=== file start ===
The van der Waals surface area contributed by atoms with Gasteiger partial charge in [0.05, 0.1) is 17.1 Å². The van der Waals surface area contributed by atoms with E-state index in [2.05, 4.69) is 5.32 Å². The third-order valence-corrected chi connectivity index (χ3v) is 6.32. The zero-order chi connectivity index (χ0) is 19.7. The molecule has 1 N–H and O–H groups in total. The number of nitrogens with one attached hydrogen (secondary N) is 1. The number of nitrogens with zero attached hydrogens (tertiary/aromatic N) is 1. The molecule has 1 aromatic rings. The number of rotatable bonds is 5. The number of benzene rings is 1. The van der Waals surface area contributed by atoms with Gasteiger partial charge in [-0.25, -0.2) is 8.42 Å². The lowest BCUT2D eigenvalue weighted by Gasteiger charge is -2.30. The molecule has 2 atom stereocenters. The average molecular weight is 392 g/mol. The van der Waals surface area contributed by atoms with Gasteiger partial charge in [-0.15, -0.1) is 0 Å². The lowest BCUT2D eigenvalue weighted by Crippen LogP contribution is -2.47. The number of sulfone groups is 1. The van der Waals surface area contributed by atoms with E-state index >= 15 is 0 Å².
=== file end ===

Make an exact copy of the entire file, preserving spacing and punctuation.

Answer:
The van der Waals surface area contributed by atoms with Gasteiger partial charge in [0.05, 0.1) is 17.1 Å². The van der Waals surface area contributed by atoms with E-state index in [2.05, 4.69) is 5.32 Å². The third-order valence-corrected chi connectivity index (χ3v) is 6.32. The zero-order chi connectivity index (χ0) is 19.7. The molecule has 1 N–H and O–H groups in total. The number of nitrogens with one attached hydrogen (secondary N) is 1. The number of nitrogens with zero attached hydrogens (tertiary/aromatic N) is 1. The molecule has 1 aromatic rings. The number of rotatable bonds is 5. The number of benzene rings is 1. The van der Waals surface area contributed by atoms with Gasteiger partial charge in [-0.25, -0.2) is 8.42 Å². The lowest BCUT2D eigenvalue weighted by Gasteiger charge is -2.30. The molecule has 2 atom stereocenters. The average molecular weight is 392 g/mol. The van der Waals surface area contributed by atoms with Gasteiger partial charge in [-0.15, -0.1) is 0 Å². The lowest BCUT2D eigenvalue weighted by Crippen LogP contribution is -2.47. The number of sulfone groups is 1. The van der Waals surface area contributed by atoms with E-state index >= 15 is 0 Å².